But the culture was also changing. Those prominent anti-contemporary and often-divisive leaders simply don’t get the platform anymore. (I am actually almost 100 pages into a book on the backroom history of the SBC, including how that changed.)
Today, the Southern Baptist Convention meetings look remarkably different. Young leaders are not out of the ordinary, new ideas are being encouraged and discussed, and we are more serious than ever about seeing church planting as the most effective strategy for making disciples. Church planting as a profession is affirmed and encouraged.
In years past, I used to have to say to SBC church planters, “Please don’t give up.” Today, we have people joining with the SBC because of the church-planting focus (including McLean Bible Church, Harvest Bible Chapel (James MacDonald, pastor), and Harvest (where Greg Laurie is pastor).
SBC training is getting more effective, there are coaching and support systems in place, and awareness has given birth to a real strategy. We have missional applications in settings and are recognizing the HOW of church planting is, in many ways, determined by the WHO, WHEN, and WHERE of culture.
It has been fascinating to watch, partly because a few (very few!) people thought I’d be the new NAMB president several years ago. (One person even announced it!)
That has never been an option as they did not ask and I would have declined if they did, largely because I thought you could not transition NAMB to be a church-planting machine. I did not think the job could be done.
I was wrong.
NAMB has become the leading agency for North American church planting and, if they continue on their path, Southern Baptists may just experience a church-planting renaissance, building on their church-planting momentum.
The Moment We Are In
Simultaneously with this shift in Southern Baptist life, we are seeing a culture become more secular and increasingly less open to evangelism and church planting. It’s one of the reasons I quit my job at LifeWay and came to the Billy Graham Center at Wheaton College. I want to spend the next decade of my ministry pushing Evangelicals to be more evangelistic in an increasingly secular context.
And that means more church planting that reaches unchurched people.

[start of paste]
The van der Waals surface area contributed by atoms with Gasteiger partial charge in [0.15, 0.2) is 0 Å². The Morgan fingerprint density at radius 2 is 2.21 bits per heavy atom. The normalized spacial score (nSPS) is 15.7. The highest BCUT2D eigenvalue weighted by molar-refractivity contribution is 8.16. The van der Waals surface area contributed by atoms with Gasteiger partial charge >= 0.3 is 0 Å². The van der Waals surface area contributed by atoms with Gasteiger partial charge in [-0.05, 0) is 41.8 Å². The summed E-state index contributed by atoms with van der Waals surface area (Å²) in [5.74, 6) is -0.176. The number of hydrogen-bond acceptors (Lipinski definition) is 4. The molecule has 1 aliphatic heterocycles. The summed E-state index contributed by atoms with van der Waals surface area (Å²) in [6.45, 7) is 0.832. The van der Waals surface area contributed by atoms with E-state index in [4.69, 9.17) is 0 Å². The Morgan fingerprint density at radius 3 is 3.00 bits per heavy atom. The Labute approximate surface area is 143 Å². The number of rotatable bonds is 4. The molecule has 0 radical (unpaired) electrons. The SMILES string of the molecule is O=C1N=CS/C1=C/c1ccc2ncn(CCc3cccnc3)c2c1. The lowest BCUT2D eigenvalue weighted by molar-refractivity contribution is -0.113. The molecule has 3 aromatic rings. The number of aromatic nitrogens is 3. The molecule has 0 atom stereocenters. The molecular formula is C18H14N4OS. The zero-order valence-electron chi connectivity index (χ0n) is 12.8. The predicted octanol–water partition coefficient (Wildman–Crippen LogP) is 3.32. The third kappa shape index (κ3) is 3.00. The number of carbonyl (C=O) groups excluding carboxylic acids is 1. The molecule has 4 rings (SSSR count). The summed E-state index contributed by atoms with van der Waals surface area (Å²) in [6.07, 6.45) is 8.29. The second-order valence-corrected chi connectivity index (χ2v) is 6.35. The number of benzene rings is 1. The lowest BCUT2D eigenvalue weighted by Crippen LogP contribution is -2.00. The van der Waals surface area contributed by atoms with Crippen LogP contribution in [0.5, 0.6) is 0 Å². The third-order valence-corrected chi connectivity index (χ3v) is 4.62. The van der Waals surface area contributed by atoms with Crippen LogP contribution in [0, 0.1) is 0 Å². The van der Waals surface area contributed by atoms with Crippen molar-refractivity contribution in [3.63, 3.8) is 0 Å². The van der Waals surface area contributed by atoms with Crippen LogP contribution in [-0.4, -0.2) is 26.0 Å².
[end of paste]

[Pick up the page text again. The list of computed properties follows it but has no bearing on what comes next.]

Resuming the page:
Here is the opportunity we have, and also an exhortation. We need to be asking the question, “Are men and women hearing and responding by grace, through faith to Jesus’ work on the cross for their sin and in their place? Are we making new followers of Jesus?” If all we are doing is shuffling sheep around for the next 10-15 years, it’s a waste of my life and a waste of yours too.
Most of my readers are not Southern Baptists, but even if you aren’t you should care because Southern Baptists are the largest Protestant denomination in the country. Their church planting success influences everyone.
When it’s done right, church planting advances the kingdom in exponential ways. And Southern Baptists have made advancements, but we need to double down—because we are not there yet. Actually, Southern Baptists have still not grown planting to a place where they are breaking even with decline—so while we have made good progress, there is much more work to do.
But, as one who has been quite honest about the state of the SBC over the years, I do think it’s worth saying it this way: Yes, Southern Baptists, there’s much more to do—but way to go in ramping up church planting.
For a long time I’ve said that what you celebrate, you become. We’ve still got miles to go, but I’m happy to say that we have much to celebrate.
Ed Stetzer holds the Billy Graham Distinguished Chair of Church, Mission, and Evangelism at Wheaton College, is Executive Director of the Billy Graham Center, and publishes church leadership resources through Mission Group.